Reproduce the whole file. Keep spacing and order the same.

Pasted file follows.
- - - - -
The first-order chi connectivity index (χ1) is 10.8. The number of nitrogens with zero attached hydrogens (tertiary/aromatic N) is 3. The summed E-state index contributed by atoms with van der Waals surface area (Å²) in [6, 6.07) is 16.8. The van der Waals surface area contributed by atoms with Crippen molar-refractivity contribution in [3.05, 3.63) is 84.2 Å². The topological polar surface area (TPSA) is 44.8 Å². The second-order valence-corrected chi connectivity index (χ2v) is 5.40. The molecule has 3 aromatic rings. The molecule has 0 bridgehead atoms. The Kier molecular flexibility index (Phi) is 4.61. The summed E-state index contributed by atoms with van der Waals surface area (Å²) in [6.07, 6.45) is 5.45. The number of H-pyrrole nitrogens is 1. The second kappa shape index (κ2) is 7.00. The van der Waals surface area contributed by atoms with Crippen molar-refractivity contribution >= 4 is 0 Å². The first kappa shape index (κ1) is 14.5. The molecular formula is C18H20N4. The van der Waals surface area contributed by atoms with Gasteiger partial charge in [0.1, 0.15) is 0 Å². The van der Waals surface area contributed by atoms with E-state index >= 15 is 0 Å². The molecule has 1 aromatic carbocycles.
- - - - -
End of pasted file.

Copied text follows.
The first-order chi connectivity index (χ1) is 10.8. The number of nitrogens with zero attached hydrogens (tertiary/aromatic N) is 3. The summed E-state index contributed by atoms with van der Waals surface area (Å²) in [6, 6.07) is 16.8. The van der Waals surface area contributed by atoms with Crippen molar-refractivity contribution in [3.05, 3.63) is 84.2 Å². The topological polar surface area (TPSA) is 44.8 Å². The second-order valence-corrected chi connectivity index (χ2v) is 5.40. The molecule has 3 aromatic rings. The molecule has 0 bridgehead atoms. The Kier molecular flexibility index (Phi) is 4.61. The summed E-state index contributed by atoms with van der Waals surface area (Å²) in [6.07, 6.45) is 5.45. The number of H-pyrrole nitrogens is 1. The second kappa shape index (κ2) is 7.00. The van der Waals surface area contributed by atoms with Crippen molar-refractivity contribution >= 4 is 0 Å². The first kappa shape index (κ1) is 14.5. The molecular formula is C18H20N4. The van der Waals surface area contributed by atoms with Gasteiger partial charge in [0.1, 0.15) is 0 Å². The van der Waals surface area contributed by atoms with E-state index >= 15 is 0 Å². The molecule has 1 aromatic carbocycles.